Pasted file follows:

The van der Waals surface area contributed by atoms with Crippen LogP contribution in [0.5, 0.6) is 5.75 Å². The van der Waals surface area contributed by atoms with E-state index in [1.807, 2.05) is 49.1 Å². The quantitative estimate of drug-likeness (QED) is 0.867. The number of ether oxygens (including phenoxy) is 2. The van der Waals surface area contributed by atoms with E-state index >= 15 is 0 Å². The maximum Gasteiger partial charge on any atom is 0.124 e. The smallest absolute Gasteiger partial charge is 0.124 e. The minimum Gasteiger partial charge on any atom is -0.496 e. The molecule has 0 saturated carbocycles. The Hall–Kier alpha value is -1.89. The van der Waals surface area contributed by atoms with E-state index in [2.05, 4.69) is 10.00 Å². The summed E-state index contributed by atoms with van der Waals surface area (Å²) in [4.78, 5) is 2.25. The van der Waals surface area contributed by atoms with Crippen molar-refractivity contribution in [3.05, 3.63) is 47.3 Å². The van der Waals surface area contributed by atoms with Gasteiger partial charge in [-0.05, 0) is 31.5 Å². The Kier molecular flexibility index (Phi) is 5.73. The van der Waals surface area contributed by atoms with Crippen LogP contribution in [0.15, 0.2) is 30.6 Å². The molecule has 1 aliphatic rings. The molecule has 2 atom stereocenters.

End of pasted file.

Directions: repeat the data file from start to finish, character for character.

The van der Waals surface area contributed by atoms with Crippen LogP contribution in [0.5, 0.6) is 5.75 Å². The van der Waals surface area contributed by atoms with E-state index in [1.807, 2.05) is 49.1 Å². The quantitative estimate of drug-likeness (QED) is 0.867. The number of ether oxygens (including phenoxy) is 2. The van der Waals surface area contributed by atoms with E-state index >= 15 is 0 Å². The maximum Gasteiger partial charge on any atom is 0.124 e. The smallest absolute Gasteiger partial charge is 0.124 e. The minimum Gasteiger partial charge on any atom is -0.496 e. The molecule has 0 saturated carbocycles. The Hall–Kier alpha value is -1.89. The van der Waals surface area contributed by atoms with E-state index in [2.05, 4.69) is 10.00 Å². The summed E-state index contributed by atoms with van der Waals surface area (Å²) in [4.78, 5) is 2.25. The van der Waals surface area contributed by atoms with Crippen molar-refractivity contribution in [3.05, 3.63) is 47.3 Å². The van der Waals surface area contributed by atoms with Gasteiger partial charge in [-0.05, 0) is 31.5 Å². The Kier molecular flexibility index (Phi) is 5.73. The van der Waals surface area contributed by atoms with Crippen LogP contribution in [0.15, 0.2) is 30.6 Å². The molecule has 1 aliphatic rings. The molecule has 2 atom stereocenters.